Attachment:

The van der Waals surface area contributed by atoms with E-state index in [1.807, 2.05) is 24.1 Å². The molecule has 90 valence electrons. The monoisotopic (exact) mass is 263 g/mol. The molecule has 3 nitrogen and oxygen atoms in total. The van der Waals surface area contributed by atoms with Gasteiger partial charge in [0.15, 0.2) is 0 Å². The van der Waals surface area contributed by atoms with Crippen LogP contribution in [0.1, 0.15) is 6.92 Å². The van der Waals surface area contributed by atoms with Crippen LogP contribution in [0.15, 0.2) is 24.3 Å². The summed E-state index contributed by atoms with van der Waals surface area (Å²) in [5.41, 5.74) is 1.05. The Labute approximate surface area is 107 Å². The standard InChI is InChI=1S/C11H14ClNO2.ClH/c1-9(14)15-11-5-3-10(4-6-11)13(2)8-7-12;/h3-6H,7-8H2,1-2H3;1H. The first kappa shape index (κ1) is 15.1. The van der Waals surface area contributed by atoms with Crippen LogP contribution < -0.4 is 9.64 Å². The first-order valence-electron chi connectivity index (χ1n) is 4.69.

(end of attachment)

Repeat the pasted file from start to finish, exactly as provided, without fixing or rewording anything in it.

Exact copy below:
The van der Waals surface area contributed by atoms with E-state index in [1.807, 2.05) is 24.1 Å². The molecule has 90 valence electrons. The monoisotopic (exact) mass is 263 g/mol. The molecule has 3 nitrogen and oxygen atoms in total. The van der Waals surface area contributed by atoms with Gasteiger partial charge in [0.15, 0.2) is 0 Å². The van der Waals surface area contributed by atoms with Crippen LogP contribution in [0.1, 0.15) is 6.92 Å². The van der Waals surface area contributed by atoms with Crippen LogP contribution in [0.15, 0.2) is 24.3 Å². The summed E-state index contributed by atoms with van der Waals surface area (Å²) in [5.41, 5.74) is 1.05. The Labute approximate surface area is 107 Å². The standard InChI is InChI=1S/C11H14ClNO2.ClH/c1-9(14)15-11-5-3-10(4-6-11)13(2)8-7-12;/h3-6H,7-8H2,1-2H3;1H. The first kappa shape index (κ1) is 15.1. The van der Waals surface area contributed by atoms with Crippen LogP contribution < -0.4 is 9.64 Å². The first-order valence-electron chi connectivity index (χ1n) is 4.69.